Pets are pretty great, and most Aussies tend to agree. According to consumer researchers Canstar, we have one of the highest rates of pet ownership globally, with nearly 2 in 3 Australian households hosting a furry friend in their family. There’s the unconditional love, cuddles on the couch, and Skippy the Bush Kangaroo and Lassie the Collie Dog even managed to solve the odd crime. You may be less aware however of many physical and mental health benefits in owning a dog, cat or some other obscure choice of pet.
Pets divert attention from our ailments
Extensive research has shown that within merely a month of owning a cat or dog, minor illnesses and physical health complaints were substantially reduced among new pet owners. Other similar studies identify that pet owners report fewer doctor visits and lower blood pressure or cholesterol levels. By focusing on the health and wellbeing of another creature, we are less bothered by the smaller or non-life-threatening ailments that may get us down if we are entirely focused on ourselves all the time.
Pets put smiles on our dials
Pet owners enjoy greater self-esteem and higher levels of emotional wellbeing and mental health. Among those surveyed who had recently lost a spouse, pets proved a powerful buffer against grief, with lower levels of depression found within this cohort than those recently widowed who did not own a pet. For those experiencing generally high stress levels, patting or talking to a pet is a proven antidote, with research indicating lower blood pressure levels when interacting with animals.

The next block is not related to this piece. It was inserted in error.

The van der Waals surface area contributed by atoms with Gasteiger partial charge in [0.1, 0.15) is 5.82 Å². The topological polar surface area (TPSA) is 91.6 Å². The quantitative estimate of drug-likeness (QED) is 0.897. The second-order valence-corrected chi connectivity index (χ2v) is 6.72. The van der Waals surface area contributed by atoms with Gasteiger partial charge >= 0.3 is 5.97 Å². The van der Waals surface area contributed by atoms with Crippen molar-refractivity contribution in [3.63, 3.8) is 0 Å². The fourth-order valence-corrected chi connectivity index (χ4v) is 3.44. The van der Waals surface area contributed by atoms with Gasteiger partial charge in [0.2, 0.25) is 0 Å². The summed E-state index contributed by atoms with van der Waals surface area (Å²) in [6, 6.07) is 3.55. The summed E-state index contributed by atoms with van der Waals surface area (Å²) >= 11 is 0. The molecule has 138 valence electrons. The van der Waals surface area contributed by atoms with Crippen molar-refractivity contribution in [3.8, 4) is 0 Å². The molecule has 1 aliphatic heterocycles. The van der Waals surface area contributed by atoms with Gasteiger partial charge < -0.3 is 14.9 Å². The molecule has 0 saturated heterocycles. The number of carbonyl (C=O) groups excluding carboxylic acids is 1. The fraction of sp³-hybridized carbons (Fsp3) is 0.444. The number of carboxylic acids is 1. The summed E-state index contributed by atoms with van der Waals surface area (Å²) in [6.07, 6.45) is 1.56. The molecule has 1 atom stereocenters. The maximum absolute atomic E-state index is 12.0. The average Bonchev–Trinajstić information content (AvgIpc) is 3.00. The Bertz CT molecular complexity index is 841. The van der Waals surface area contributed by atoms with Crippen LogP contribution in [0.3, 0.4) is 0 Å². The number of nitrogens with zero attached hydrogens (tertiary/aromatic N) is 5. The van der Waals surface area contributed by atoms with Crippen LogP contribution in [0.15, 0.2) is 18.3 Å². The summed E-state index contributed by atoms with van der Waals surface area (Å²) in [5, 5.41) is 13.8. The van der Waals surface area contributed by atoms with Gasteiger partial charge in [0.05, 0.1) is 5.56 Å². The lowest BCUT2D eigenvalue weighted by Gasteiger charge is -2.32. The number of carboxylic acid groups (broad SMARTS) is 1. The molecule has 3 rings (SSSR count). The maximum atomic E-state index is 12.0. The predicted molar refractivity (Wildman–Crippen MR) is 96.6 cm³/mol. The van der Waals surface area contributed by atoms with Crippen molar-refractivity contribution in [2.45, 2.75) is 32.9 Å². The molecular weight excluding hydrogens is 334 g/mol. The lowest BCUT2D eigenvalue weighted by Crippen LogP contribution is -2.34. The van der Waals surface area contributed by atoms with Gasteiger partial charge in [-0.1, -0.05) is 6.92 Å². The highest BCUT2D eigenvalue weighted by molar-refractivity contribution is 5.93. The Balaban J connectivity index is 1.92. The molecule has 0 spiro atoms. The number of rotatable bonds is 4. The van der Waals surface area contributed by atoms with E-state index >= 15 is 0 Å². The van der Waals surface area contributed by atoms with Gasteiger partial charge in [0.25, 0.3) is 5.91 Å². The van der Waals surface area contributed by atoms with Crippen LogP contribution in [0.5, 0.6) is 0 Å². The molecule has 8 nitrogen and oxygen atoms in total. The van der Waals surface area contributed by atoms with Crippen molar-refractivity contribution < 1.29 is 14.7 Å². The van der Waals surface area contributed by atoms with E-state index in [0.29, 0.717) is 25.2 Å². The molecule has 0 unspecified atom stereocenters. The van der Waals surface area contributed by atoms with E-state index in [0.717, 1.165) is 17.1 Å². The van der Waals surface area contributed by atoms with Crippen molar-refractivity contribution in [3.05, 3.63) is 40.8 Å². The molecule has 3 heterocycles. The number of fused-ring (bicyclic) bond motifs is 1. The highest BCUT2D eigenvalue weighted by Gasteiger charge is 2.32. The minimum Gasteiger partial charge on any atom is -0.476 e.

Pets help break the ice
We often think of humans as providing care for pets, but oftentimes the relationship is a reciprocal one. Pets can provide a reason to get up in the morning for a lonely or introverted owner. The furry friend can facilitate social interactions between people who may not have cause to otherwise interact and can help the pet owner build social networks. Pets can be a real ice breaker in conversation, such as a chat in a formal work meeting where colleagues can find common ground over their love for a similar type of dog or cat.
Pets make you move more
Feeling slow or sluggish? A pet can be your best personal trainer as you help keep them fit and healthy. Pets have an innate need to get moving and it’s a rare specimen of a dog that doesn’t jump for joy at the sound of a leash near the front door. Research identified that people who acquired a dog increased their recreational walking by 48 minutes per week, a notable increase in exercise levels that can contribute to us living longer, healthier lives.